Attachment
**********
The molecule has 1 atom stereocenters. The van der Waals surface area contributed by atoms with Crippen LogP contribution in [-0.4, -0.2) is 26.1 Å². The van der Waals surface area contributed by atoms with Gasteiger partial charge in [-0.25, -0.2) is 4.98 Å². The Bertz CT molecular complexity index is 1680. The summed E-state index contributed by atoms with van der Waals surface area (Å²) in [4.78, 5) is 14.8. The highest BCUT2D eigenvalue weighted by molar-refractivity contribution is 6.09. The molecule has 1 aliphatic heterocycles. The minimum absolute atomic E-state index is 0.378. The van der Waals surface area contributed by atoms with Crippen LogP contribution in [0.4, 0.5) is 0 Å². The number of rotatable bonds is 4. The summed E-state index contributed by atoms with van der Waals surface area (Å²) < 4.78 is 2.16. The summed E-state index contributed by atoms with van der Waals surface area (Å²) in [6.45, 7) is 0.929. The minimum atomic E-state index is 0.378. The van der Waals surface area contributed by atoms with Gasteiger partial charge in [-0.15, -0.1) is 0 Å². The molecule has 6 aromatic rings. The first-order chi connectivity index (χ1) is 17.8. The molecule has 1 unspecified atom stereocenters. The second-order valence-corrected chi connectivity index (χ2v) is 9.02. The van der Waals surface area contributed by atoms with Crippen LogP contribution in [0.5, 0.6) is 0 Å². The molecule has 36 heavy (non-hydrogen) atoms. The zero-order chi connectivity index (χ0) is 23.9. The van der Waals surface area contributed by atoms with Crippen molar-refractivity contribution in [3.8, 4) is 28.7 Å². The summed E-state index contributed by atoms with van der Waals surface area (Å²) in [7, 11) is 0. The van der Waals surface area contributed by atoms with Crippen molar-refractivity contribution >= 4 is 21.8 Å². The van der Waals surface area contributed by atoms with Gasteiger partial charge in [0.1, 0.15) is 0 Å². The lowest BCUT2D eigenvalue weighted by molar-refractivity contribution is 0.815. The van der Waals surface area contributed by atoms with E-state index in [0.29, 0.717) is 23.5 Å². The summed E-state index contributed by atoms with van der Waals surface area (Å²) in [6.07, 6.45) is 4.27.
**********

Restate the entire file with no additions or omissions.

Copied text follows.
The molecule has 1 atom stereocenters. The van der Waals surface area contributed by atoms with Crippen LogP contribution in [-0.4, -0.2) is 26.1 Å². The van der Waals surface area contributed by atoms with Gasteiger partial charge in [-0.25, -0.2) is 4.98 Å². The Bertz CT molecular complexity index is 1680. The summed E-state index contributed by atoms with van der Waals surface area (Å²) in [4.78, 5) is 14.8. The highest BCUT2D eigenvalue weighted by molar-refractivity contribution is 6.09. The molecule has 1 aliphatic heterocycles. The minimum absolute atomic E-state index is 0.378. The van der Waals surface area contributed by atoms with Crippen LogP contribution in [0.4, 0.5) is 0 Å². The number of rotatable bonds is 4. The summed E-state index contributed by atoms with van der Waals surface area (Å²) < 4.78 is 2.16. The summed E-state index contributed by atoms with van der Waals surface area (Å²) in [6.45, 7) is 0.929. The minimum atomic E-state index is 0.378. The van der Waals surface area contributed by atoms with Gasteiger partial charge in [-0.15, -0.1) is 0 Å². The molecule has 6 aromatic rings. The first-order chi connectivity index (χ1) is 17.8. The molecule has 1 unspecified atom stereocenters. The second-order valence-corrected chi connectivity index (χ2v) is 9.02. The van der Waals surface area contributed by atoms with Crippen LogP contribution in [0.5, 0.6) is 0 Å². The molecule has 36 heavy (non-hydrogen) atoms. The zero-order chi connectivity index (χ0) is 23.9. The van der Waals surface area contributed by atoms with Crippen molar-refractivity contribution in [3.8, 4) is 28.7 Å². The summed E-state index contributed by atoms with van der Waals surface area (Å²) in [7, 11) is 0. The van der Waals surface area contributed by atoms with Crippen molar-refractivity contribution >= 4 is 21.8 Å². The van der Waals surface area contributed by atoms with Gasteiger partial charge in [0.1, 0.15) is 0 Å². The lowest BCUT2D eigenvalue weighted by molar-refractivity contribution is 0.815. The van der Waals surface area contributed by atoms with E-state index in [0.29, 0.717) is 23.5 Å². The summed E-state index contributed by atoms with van der Waals surface area (Å²) in [6.07, 6.45) is 4.27.